A rise in U.S. interest rates would be a worry for the markets in which Standard Chartered operates but would also bring some positives, said Jaspal Bindra, the Asia CEO of the emerging-market focused bank.
"From a business point of view, it [a rate hike] will have an impact as we saw in May of last year and the period after that," Bindra told CNBC on the sidelines of the World Economic Forum in Manila.
"For the bank, we have surplus liquidity so an increase in rates will be a shot in the arm to the bottom line and so that will be a mixed blessing," he said.
"The other mixed blessing is that a rate rise will come with some substantial evidence of growth in the U.S. which will help export-led economies in this region," Bindra added.
StanChart said earlier this month that currency volatility in Asia hurt its first-quarter earnings and that market conditions would remain difficult.
That volatility was sparked a year ago as expectations for an unwinding of U.S. monetary sparked an exit of cash from emerging markets.
Markets in India and Indonesia, the two hardest hit Asian countries in the emerging market rout, have stabilized in recent months although the specter of a tighter U.S. monetary policy continues to hang over emerging markets in general.
Asked if he expected a fresh exodus from emerging markets once the Federal Reserve starts lifting rates, Bindra said: "There's going to be a mixed reaction. With the elections in India, Indonesia, we see that some of the capital flows are coming back."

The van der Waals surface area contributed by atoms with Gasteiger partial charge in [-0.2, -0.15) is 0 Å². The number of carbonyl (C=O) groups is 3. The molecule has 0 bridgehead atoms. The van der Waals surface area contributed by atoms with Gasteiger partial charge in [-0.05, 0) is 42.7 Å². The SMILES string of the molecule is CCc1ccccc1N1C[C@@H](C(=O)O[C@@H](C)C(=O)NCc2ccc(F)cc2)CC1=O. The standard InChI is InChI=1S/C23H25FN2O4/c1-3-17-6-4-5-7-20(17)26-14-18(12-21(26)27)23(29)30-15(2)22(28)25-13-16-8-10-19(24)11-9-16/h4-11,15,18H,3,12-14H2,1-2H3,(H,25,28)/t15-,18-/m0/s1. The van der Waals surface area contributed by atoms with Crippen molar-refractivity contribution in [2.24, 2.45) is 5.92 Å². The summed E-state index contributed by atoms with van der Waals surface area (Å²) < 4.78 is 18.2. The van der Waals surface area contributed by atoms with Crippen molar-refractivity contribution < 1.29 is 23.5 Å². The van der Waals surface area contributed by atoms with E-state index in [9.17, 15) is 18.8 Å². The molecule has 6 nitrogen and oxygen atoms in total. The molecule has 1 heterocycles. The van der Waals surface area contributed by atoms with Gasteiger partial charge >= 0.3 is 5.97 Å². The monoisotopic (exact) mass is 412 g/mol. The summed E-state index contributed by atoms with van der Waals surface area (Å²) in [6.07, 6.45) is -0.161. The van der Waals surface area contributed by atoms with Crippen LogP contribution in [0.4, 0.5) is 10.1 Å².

According to Reuters, foreign investors have piled over $16 billion into Indian stocks and bonds in the past six months and now hold over 22 percent of Mumbai-listed equities.
The Fed has been winding back its asset-purchase program since December and many analysts expect the central bank to lift rates not too long after that tapering ends.
Minutes released on Wednesday from the Fed's last meeting showed that officials discussed a rate hike but agreed the discussion did not signal a move soon.
The Fed lowered its key interest rate to a record low of 0.25 percent in 2008, during the global financial crisis, and has kept it at that level since then.
Talking about elections in India and Indonesia, key markets for the London-based bank, Bindra said he was positive about both countries.
India's opposition Bharatiya Janata Party last week won a general election by a landslide, boosting expectations that a new government will deliver key reforms and revive India's growth prospects. In Indonesia, a presidential election takes place in July.
"It's fantastic, it's clearly pro-business, so it's going to be good for the economy," Bindra said, referring to the BJP win. "They are not tested in recent times in government but they are making the right indications about the economy."